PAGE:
Initially I made an assumption which turned out – as many assumptions do – to be totally wrong.
My assumption was that there had been either a refinement of the “happiness formula,” created by the gurus of happiness Diener, Lyubomirsky and Seligman, or someone else had cracked the code and come up with an actual mathematical equation to the age old mystery of “what is the secret to happiness.”
My first mistaken assumption was that there was one new equation; as it turns out there are a number of offerings which run the gambit from somewhat complicated and complex (Mx16 + Cx1 + Lx2) + (Tx5 + Nx2 + Bx33) to the sublimely simple H=R/N given to us by M.K. Gandhi. My second mistaken assumption was that someone could come up with an actual mathematical equation.
For example, in Gandhi’s equation, H=R/N, the H stands for happiness/contentment, R for resources at your command and N for your needs, all the factors are subjective. I like much better Gandhi’s reply to a western journalist, who had challenged him to reveal the secret of his happiness in just three words, his answer, “Renounce and enjoy.”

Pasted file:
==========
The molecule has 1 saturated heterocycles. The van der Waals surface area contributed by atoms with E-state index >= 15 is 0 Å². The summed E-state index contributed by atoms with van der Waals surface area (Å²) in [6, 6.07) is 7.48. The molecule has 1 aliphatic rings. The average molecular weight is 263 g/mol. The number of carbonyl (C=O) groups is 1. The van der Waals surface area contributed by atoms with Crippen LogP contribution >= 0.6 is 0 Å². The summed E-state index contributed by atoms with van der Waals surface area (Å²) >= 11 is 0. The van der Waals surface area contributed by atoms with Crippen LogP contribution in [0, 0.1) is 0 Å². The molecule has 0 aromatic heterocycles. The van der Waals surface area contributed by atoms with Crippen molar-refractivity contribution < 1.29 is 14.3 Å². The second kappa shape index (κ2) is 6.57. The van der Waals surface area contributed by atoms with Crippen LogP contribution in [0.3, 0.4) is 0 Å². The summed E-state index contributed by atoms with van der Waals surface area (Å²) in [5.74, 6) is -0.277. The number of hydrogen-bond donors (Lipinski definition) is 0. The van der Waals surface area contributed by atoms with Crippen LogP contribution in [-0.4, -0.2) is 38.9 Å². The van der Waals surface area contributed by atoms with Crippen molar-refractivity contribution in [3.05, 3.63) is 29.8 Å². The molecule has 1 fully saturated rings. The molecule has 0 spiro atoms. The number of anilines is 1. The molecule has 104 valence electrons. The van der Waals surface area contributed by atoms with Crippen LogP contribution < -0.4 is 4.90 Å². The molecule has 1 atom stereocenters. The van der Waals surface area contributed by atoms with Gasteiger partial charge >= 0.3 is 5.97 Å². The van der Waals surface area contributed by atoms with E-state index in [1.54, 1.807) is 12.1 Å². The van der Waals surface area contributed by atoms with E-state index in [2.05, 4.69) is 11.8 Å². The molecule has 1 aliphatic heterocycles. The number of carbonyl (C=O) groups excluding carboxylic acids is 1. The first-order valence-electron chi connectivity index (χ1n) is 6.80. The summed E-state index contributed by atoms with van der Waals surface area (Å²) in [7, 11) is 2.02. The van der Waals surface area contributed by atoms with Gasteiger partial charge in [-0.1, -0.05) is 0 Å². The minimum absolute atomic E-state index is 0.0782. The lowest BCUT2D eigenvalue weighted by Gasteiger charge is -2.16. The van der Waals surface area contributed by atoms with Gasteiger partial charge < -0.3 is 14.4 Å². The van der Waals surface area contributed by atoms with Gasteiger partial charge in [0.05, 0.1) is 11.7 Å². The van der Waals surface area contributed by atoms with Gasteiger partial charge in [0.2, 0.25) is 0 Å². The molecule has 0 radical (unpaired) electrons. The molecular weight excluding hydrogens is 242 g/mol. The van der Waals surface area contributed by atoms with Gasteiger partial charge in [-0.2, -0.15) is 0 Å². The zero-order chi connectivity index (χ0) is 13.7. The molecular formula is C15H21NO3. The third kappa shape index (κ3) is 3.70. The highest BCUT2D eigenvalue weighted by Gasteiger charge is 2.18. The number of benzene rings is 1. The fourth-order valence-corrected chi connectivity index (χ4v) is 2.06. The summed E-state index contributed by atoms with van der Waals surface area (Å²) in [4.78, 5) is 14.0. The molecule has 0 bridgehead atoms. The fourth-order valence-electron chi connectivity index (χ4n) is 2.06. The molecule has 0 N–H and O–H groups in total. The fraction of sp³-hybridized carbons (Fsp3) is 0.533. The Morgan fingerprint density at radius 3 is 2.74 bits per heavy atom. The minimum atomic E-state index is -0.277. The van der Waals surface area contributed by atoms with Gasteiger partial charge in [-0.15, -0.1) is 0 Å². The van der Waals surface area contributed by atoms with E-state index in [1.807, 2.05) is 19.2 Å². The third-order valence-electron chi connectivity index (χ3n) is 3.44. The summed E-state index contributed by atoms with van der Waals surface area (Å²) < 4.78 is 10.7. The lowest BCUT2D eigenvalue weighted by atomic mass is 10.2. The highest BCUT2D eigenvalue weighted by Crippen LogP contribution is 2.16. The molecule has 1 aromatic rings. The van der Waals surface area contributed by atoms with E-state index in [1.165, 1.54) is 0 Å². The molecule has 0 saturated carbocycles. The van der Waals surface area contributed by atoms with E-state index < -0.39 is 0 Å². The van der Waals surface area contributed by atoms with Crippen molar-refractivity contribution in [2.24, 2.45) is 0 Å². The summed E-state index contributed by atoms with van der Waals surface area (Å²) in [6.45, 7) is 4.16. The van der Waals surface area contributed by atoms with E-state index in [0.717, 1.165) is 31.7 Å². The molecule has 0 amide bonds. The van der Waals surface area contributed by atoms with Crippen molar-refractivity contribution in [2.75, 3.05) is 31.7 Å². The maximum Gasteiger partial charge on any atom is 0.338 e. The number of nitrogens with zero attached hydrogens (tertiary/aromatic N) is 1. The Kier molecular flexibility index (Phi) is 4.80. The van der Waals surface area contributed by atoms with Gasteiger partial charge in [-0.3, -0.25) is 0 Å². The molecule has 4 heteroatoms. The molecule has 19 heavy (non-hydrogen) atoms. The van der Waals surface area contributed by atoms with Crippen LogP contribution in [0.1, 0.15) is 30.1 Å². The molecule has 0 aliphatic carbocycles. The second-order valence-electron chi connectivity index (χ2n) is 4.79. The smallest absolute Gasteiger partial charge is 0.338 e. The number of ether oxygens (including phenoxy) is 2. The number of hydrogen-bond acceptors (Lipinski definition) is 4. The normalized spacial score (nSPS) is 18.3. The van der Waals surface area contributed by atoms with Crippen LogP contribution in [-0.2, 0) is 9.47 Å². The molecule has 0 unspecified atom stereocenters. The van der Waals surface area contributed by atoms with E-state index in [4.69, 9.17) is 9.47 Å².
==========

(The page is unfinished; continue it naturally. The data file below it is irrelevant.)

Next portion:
Since 1998 and the birth of positive psychology there has been an effort to discover a formula for happiness; to try and discover, if possible, a way to measure and quantify the components or elements that make up a happy life.
However, defining happiness isn’t an easy task and the formulas and equations are instant reminders that math is not what makes most of us happy (my apologies to Physics professors, mathematician and statisticians-a perfect example of subjectivity.)
But bear with me, because there are reasons and answers, and to get to both of them we to examine the formulas.
The Equations and Formulas
Here are the most recent equations for unlocking the secrets of happiness:
1. The “happiness formula” created by Diener, Lyubomirsky and Seligman, concludes that what determines happiness can be found in three specific elements which make up a simple equation:
H=S+C+V or Happiness =Set Point + Conditions of Living + Voluntary Actions
In this equation, “S” is your biological disposition toward being happy, known as your “happiness set point.” “C” represents the conditions in which you live, some of which are fixed, like your sex and age, and some of them you can change. Finally, “V” stands for the voluntary activities that you engage in, for example work, vacations, meditation, and exercise.